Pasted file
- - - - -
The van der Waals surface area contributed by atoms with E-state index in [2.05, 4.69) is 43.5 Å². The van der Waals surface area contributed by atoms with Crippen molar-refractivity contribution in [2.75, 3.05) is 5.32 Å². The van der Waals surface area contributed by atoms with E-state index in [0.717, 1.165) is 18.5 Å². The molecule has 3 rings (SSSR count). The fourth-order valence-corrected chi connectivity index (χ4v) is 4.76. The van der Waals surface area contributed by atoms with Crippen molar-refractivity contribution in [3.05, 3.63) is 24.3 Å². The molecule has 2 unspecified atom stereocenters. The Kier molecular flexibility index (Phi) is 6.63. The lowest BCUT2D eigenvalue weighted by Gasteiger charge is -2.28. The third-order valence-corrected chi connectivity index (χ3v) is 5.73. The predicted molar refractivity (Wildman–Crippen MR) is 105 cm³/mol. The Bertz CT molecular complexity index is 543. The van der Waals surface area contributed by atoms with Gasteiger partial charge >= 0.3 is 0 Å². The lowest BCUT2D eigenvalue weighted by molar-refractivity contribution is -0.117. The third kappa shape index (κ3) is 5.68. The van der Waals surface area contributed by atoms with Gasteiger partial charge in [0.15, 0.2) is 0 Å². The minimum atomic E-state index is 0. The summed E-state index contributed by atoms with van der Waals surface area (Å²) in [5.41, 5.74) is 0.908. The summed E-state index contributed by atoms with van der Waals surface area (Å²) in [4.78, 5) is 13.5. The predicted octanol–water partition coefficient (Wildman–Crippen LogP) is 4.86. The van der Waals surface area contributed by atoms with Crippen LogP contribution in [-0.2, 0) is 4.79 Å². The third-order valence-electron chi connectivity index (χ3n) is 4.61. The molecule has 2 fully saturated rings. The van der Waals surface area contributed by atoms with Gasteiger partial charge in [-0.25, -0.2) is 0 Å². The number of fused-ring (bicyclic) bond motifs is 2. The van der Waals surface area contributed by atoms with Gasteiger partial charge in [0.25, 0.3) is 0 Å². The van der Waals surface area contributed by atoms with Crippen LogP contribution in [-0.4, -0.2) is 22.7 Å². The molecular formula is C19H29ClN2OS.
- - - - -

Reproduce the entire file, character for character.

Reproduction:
The van der Waals surface area contributed by atoms with E-state index in [2.05, 4.69) is 43.5 Å². The van der Waals surface area contributed by atoms with Crippen molar-refractivity contribution in [2.75, 3.05) is 5.32 Å². The van der Waals surface area contributed by atoms with E-state index in [0.717, 1.165) is 18.5 Å². The molecule has 3 rings (SSSR count). The fourth-order valence-corrected chi connectivity index (χ4v) is 4.76. The van der Waals surface area contributed by atoms with Crippen molar-refractivity contribution in [3.05, 3.63) is 24.3 Å². The molecule has 2 unspecified atom stereocenters. The Kier molecular flexibility index (Phi) is 6.63. The lowest BCUT2D eigenvalue weighted by Gasteiger charge is -2.28. The third-order valence-corrected chi connectivity index (χ3v) is 5.73. The predicted molar refractivity (Wildman–Crippen MR) is 105 cm³/mol. The Bertz CT molecular complexity index is 543. The van der Waals surface area contributed by atoms with Gasteiger partial charge >= 0.3 is 0 Å². The lowest BCUT2D eigenvalue weighted by molar-refractivity contribution is -0.117. The third kappa shape index (κ3) is 5.68. The van der Waals surface area contributed by atoms with Gasteiger partial charge in [0.15, 0.2) is 0 Å². The minimum atomic E-state index is 0. The summed E-state index contributed by atoms with van der Waals surface area (Å²) in [5.41, 5.74) is 0.908. The summed E-state index contributed by atoms with van der Waals surface area (Å²) in [4.78, 5) is 13.5. The predicted octanol–water partition coefficient (Wildman–Crippen LogP) is 4.86. The van der Waals surface area contributed by atoms with Crippen LogP contribution in [-0.2, 0) is 4.79 Å². The third-order valence-electron chi connectivity index (χ3n) is 4.61. The molecule has 2 fully saturated rings. The van der Waals surface area contributed by atoms with Gasteiger partial charge in [-0.25, -0.2) is 0 Å². The number of fused-ring (bicyclic) bond motifs is 2. The van der Waals surface area contributed by atoms with Gasteiger partial charge in [0.25, 0.3) is 0 Å². The van der Waals surface area contributed by atoms with Crippen LogP contribution in [-0.4, -0.2) is 22.7 Å². The molecular formula is C19H29ClN2OS.